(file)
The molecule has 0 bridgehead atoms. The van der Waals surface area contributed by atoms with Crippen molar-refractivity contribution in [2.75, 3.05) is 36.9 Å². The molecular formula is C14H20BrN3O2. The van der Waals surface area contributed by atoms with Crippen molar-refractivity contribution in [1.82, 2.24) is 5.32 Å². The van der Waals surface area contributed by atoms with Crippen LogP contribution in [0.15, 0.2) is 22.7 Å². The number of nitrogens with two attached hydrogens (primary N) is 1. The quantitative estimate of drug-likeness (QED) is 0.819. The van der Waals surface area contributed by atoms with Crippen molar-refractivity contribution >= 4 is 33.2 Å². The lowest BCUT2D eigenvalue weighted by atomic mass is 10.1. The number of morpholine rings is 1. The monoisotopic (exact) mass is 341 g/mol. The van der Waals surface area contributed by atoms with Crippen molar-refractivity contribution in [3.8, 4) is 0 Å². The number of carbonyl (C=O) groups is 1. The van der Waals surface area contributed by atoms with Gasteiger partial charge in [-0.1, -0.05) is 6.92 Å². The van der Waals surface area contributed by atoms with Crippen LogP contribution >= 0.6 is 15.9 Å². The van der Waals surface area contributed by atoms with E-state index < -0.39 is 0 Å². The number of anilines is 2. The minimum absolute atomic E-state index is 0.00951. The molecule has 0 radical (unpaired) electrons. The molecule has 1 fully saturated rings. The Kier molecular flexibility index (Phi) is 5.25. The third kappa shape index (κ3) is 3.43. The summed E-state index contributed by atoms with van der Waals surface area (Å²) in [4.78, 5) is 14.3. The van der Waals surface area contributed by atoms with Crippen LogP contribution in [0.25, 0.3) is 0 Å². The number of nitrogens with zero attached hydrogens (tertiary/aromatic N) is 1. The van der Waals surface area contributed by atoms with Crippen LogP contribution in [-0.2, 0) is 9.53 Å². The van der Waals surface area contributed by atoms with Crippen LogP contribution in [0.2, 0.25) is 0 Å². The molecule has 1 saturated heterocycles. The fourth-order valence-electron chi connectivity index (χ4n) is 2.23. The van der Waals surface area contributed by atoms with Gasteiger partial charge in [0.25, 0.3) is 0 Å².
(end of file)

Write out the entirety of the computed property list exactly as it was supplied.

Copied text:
The molecule has 0 bridgehead atoms. The van der Waals surface area contributed by atoms with Crippen molar-refractivity contribution in [2.75, 3.05) is 36.9 Å². The molecular formula is C14H20BrN3O2. The van der Waals surface area contributed by atoms with Crippen molar-refractivity contribution in [1.82, 2.24) is 5.32 Å². The van der Waals surface area contributed by atoms with Crippen LogP contribution in [0.15, 0.2) is 22.7 Å². The number of nitrogens with two attached hydrogens (primary N) is 1. The quantitative estimate of drug-likeness (QED) is 0.819. The van der Waals surface area contributed by atoms with Crippen molar-refractivity contribution >= 4 is 33.2 Å². The lowest BCUT2D eigenvalue weighted by atomic mass is 10.1. The number of morpholine rings is 1. The monoisotopic (exact) mass is 341 g/mol. The van der Waals surface area contributed by atoms with Crippen molar-refractivity contribution in [3.8, 4) is 0 Å². The number of carbonyl (C=O) groups is 1. The van der Waals surface area contributed by atoms with Gasteiger partial charge in [-0.1, -0.05) is 6.92 Å². The van der Waals surface area contributed by atoms with Crippen LogP contribution >= 0.6 is 15.9 Å². The van der Waals surface area contributed by atoms with E-state index < -0.39 is 0 Å². The number of anilines is 2. The minimum absolute atomic E-state index is 0.00951. The molecule has 0 radical (unpaired) electrons. The molecule has 1 fully saturated rings. The Kier molecular flexibility index (Phi) is 5.25. The third kappa shape index (κ3) is 3.43. The summed E-state index contributed by atoms with van der Waals surface area (Å²) in [4.78, 5) is 14.3. The van der Waals surface area contributed by atoms with Crippen LogP contribution in [0.25, 0.3) is 0 Å². The number of nitrogens with zero attached hydrogens (tertiary/aromatic N) is 1. The van der Waals surface area contributed by atoms with Crippen LogP contribution in [-0.2, 0) is 9.53 Å². The van der Waals surface area contributed by atoms with Crippen LogP contribution in [0.2, 0.25) is 0 Å². The molecule has 1 saturated heterocycles. The fourth-order valence-electron chi connectivity index (χ4n) is 2.23. The van der Waals surface area contributed by atoms with Gasteiger partial charge in [0.25, 0.3) is 0 Å².